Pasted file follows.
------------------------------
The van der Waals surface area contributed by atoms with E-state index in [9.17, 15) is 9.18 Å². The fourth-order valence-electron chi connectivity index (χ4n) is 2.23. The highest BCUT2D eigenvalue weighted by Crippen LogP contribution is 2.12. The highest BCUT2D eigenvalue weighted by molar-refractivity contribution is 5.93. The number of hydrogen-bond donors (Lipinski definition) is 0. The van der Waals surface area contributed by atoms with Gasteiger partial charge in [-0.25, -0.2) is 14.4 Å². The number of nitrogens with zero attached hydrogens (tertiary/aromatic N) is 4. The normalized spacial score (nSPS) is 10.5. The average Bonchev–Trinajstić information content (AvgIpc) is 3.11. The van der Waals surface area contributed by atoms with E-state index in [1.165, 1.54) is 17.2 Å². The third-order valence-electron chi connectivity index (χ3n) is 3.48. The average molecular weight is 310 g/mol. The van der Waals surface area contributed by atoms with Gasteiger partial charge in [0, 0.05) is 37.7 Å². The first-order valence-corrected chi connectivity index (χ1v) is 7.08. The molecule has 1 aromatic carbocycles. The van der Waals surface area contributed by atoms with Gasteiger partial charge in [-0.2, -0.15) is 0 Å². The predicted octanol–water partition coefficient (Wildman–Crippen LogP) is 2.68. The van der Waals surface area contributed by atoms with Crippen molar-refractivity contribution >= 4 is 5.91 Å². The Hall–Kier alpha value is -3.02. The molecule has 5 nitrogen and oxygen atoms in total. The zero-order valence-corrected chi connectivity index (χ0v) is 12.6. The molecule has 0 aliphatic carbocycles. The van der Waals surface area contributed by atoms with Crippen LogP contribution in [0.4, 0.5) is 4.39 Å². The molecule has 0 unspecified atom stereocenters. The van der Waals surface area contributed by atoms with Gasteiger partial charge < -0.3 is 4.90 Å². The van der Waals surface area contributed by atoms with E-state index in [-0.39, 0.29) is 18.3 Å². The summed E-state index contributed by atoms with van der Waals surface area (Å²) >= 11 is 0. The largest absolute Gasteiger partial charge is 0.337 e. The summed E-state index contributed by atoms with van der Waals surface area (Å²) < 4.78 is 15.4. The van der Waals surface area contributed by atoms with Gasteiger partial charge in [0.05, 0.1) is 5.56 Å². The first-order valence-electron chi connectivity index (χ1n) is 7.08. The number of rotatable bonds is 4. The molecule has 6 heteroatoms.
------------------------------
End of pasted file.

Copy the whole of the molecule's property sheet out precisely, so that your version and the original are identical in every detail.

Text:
The van der Waals surface area contributed by atoms with E-state index in [9.17, 15) is 9.18 Å². The fourth-order valence-electron chi connectivity index (χ4n) is 2.23. The highest BCUT2D eigenvalue weighted by Crippen LogP contribution is 2.12. The highest BCUT2D eigenvalue weighted by molar-refractivity contribution is 5.93. The number of hydrogen-bond donors (Lipinski definition) is 0. The van der Waals surface area contributed by atoms with Gasteiger partial charge in [-0.25, -0.2) is 14.4 Å². The number of nitrogens with zero attached hydrogens (tertiary/aromatic N) is 4. The normalized spacial score (nSPS) is 10.5. The average Bonchev–Trinajstić information content (AvgIpc) is 3.11. The van der Waals surface area contributed by atoms with E-state index in [1.165, 1.54) is 17.2 Å². The third-order valence-electron chi connectivity index (χ3n) is 3.48. The average molecular weight is 310 g/mol. The van der Waals surface area contributed by atoms with Gasteiger partial charge in [0, 0.05) is 37.7 Å². The first-order valence-corrected chi connectivity index (χ1v) is 7.08. The molecule has 1 aromatic carbocycles. The van der Waals surface area contributed by atoms with Gasteiger partial charge in [-0.2, -0.15) is 0 Å². The predicted octanol–water partition coefficient (Wildman–Crippen LogP) is 2.68. The van der Waals surface area contributed by atoms with Crippen molar-refractivity contribution >= 4 is 5.91 Å². The Hall–Kier alpha value is -3.02. The molecule has 5 nitrogen and oxygen atoms in total. The zero-order valence-corrected chi connectivity index (χ0v) is 12.6. The molecule has 0 aliphatic carbocycles. The van der Waals surface area contributed by atoms with Crippen LogP contribution in [0.4, 0.5) is 4.39 Å². The molecule has 0 unspecified atom stereocenters. The van der Waals surface area contributed by atoms with Gasteiger partial charge < -0.3 is 4.90 Å². The van der Waals surface area contributed by atoms with E-state index in [-0.39, 0.29) is 18.3 Å². The summed E-state index contributed by atoms with van der Waals surface area (Å²) >= 11 is 0. The largest absolute Gasteiger partial charge is 0.337 e. The summed E-state index contributed by atoms with van der Waals surface area (Å²) < 4.78 is 15.4. The van der Waals surface area contributed by atoms with Gasteiger partial charge in [0.05, 0.1) is 5.56 Å². The first-order valence-electron chi connectivity index (χ1n) is 7.08. The number of rotatable bonds is 4. The molecule has 6 heteroatoms.